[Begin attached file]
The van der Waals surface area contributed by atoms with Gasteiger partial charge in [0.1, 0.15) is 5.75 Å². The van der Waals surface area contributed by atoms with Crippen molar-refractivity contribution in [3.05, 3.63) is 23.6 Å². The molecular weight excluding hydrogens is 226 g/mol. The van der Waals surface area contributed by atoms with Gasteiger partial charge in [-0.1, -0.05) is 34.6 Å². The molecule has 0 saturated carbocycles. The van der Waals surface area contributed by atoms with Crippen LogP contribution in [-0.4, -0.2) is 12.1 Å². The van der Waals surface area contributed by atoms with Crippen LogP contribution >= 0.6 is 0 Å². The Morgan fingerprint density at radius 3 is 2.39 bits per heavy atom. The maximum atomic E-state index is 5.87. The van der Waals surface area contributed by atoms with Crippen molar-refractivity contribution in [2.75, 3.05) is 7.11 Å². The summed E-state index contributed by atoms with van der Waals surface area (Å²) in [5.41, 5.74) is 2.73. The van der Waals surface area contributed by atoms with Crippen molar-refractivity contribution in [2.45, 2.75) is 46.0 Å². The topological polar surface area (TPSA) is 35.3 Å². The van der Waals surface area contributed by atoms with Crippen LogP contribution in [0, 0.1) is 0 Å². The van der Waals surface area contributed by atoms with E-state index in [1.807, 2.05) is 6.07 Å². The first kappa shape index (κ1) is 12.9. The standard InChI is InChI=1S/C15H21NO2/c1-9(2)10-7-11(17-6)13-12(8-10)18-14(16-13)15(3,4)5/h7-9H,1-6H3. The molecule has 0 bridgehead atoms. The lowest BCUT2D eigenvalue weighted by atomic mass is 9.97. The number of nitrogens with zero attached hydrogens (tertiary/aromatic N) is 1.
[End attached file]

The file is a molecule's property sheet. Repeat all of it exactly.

The van der Waals surface area contributed by atoms with Gasteiger partial charge in [0.1, 0.15) is 5.75 Å². The van der Waals surface area contributed by atoms with Crippen molar-refractivity contribution in [3.05, 3.63) is 23.6 Å². The molecular weight excluding hydrogens is 226 g/mol. The van der Waals surface area contributed by atoms with Gasteiger partial charge in [-0.1, -0.05) is 34.6 Å². The molecule has 0 saturated carbocycles. The van der Waals surface area contributed by atoms with Crippen LogP contribution in [-0.4, -0.2) is 12.1 Å². The van der Waals surface area contributed by atoms with Crippen LogP contribution >= 0.6 is 0 Å². The Morgan fingerprint density at radius 3 is 2.39 bits per heavy atom. The maximum atomic E-state index is 5.87. The van der Waals surface area contributed by atoms with Crippen molar-refractivity contribution in [2.75, 3.05) is 7.11 Å². The summed E-state index contributed by atoms with van der Waals surface area (Å²) in [5.41, 5.74) is 2.73. The van der Waals surface area contributed by atoms with Crippen molar-refractivity contribution in [2.45, 2.75) is 46.0 Å². The topological polar surface area (TPSA) is 35.3 Å². The van der Waals surface area contributed by atoms with Crippen LogP contribution in [0, 0.1) is 0 Å². The van der Waals surface area contributed by atoms with E-state index in [1.807, 2.05) is 6.07 Å². The first kappa shape index (κ1) is 12.9. The standard InChI is InChI=1S/C15H21NO2/c1-9(2)10-7-11(17-6)13-12(8-10)18-14(16-13)15(3,4)5/h7-9H,1-6H3. The molecule has 0 bridgehead atoms. The lowest BCUT2D eigenvalue weighted by atomic mass is 9.97. The number of nitrogens with zero attached hydrogens (tertiary/aromatic N) is 1.